It will be understood that the above description of embodiments is given by way of example only and that various modifications may be made by those with ordinary skill in the art. The above specification, examples, and data provide a complete description of the structure and use of exemplary embodiments of the invention. Although various embodiments of the invention have been described above with a certain degree of particularity, or with reference to one or more individual embodiments, those with ordinary skill in the art could make numerous alterations to the disclosed embodiments without departing from the spirit or scope of this invention.
1. A method of treating advanced pulmonary arterial hypertension (PAH) in a subject comprising administering to the subject an effective amount of a synthetic peptide of SEQ ID NO: 1 to ameliorate the symptoms associated with the PAH, wherein the SEQ ID NO: 1 is set forth as X1EX2LRVANEVTLN (SEQ ID NO: 1), in which X1 is tyrosine (Y) or phenylalanine (F), and X2 is alanine (A) or cysteine (C).
2. The method of claim 1, wherein the synthetic peptide has the sequence of SEQ ID NO: 2.
3. The method of claim 1, wherein the synthetic peptide has the sequence of SEQ ID NO: 3.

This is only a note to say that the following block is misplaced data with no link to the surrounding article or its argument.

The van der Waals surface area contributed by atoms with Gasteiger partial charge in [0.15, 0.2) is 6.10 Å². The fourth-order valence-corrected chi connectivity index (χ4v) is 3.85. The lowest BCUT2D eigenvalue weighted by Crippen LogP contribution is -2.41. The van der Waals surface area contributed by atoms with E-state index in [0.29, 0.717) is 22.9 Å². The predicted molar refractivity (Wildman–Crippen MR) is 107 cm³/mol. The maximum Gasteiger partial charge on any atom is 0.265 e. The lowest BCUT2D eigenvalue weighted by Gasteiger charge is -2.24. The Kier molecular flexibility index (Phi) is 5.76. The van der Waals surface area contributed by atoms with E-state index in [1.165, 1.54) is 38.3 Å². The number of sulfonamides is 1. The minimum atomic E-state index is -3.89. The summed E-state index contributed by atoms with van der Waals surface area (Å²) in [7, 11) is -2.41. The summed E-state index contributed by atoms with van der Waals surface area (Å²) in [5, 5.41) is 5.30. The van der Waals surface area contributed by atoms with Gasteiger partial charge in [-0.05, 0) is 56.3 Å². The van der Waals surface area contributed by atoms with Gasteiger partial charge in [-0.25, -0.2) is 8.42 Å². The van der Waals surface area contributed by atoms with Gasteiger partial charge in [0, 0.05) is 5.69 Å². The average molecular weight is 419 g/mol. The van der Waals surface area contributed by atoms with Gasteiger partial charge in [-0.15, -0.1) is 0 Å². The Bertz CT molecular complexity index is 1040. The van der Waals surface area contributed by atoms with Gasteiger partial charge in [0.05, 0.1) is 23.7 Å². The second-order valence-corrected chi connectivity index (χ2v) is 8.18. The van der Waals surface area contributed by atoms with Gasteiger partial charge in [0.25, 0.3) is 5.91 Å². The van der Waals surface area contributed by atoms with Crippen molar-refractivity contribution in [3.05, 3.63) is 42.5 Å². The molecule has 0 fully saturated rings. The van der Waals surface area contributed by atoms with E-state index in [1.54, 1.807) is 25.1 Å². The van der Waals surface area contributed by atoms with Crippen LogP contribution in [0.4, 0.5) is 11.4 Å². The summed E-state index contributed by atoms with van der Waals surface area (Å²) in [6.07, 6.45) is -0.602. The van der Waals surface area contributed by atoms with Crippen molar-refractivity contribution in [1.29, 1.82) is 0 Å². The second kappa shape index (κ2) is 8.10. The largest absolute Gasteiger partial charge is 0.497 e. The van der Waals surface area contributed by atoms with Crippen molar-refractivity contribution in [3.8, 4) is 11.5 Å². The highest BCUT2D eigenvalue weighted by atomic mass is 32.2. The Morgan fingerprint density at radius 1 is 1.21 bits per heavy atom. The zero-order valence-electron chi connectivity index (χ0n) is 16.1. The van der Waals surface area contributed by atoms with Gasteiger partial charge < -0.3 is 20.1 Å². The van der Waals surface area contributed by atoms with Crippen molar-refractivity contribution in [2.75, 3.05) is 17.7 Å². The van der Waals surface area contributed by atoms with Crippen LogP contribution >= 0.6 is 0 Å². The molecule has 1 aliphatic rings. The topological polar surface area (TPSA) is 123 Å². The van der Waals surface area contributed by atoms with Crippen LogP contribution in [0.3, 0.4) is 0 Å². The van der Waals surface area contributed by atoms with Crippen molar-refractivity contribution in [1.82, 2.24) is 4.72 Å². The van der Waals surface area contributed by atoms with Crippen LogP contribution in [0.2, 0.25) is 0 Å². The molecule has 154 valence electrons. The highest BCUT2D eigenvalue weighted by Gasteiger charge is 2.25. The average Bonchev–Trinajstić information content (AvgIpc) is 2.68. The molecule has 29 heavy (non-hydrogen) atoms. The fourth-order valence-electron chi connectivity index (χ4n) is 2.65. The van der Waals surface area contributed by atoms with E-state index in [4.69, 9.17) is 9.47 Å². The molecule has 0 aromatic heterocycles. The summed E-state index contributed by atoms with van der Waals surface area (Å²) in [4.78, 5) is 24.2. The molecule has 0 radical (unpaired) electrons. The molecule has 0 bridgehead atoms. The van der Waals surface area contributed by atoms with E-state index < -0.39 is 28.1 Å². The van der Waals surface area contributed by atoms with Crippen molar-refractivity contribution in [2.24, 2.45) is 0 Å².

4. The method of claim 1, wherein the synthetic peptide has the sequence of SEQ ID NO: 4.
7. The method of claim 1, wherein the synthetic peptide is administered to the subject in the amount of 10 ng/day to 50 mg/day.
8. The method of claim 7, wherein the synthetic peptide is administered to the subject in the amount of 500 ng/day to 30 mg/day.
9. The method of claim 1, further comprising administering to the subject an agent selected from the group consisting of vasodilator, endothelin receptor antagonist, phosphodiesterase 5 (PDE5) inhibitor, calcium channel blocker, soluble guanylate cyclase (SGC) stimulator, anticoagulant, digoxin, diuretics, and oxygen.
10. The method of claim 9, wherein the vasodilator is epoprostenol, iloprost, or treprostinil.
11. The method of claim 9, wherein the endothelin receptor antagonist is bosentan, macitentan, or ambrisentan.
12. The method of claim 9, wherein the PDE5 inhibitor is sildenafil or tadalafil.
13. The method of claim 9, wherein the calcium channel blocker is amlodipine, diltiazem, or nifedipine.
14. The method of claim 9, wherein the SGC stimulator is riociguat.
15. The method of claim 9, wherein the anticoagulant is warfarin.
16. The method of claim 1, wherein the subject is a mammal.
17. The method of claim 16, wherein the subject is a human.
Filed: Oct 30, 2019
Publication Date: May 6, 2021
Applicants: Chang Gung University (Taoyuan City), Chang Gung Memorial Hospital, Linkou (Taoyuan City)
Inventors: Ying-Ju LAI (Taoyuan City), Pao-Hsien CHU (Taoyuan City), Whei-Yang Winston KAO (Cincinnati, OH)
Application Number: 16/669,495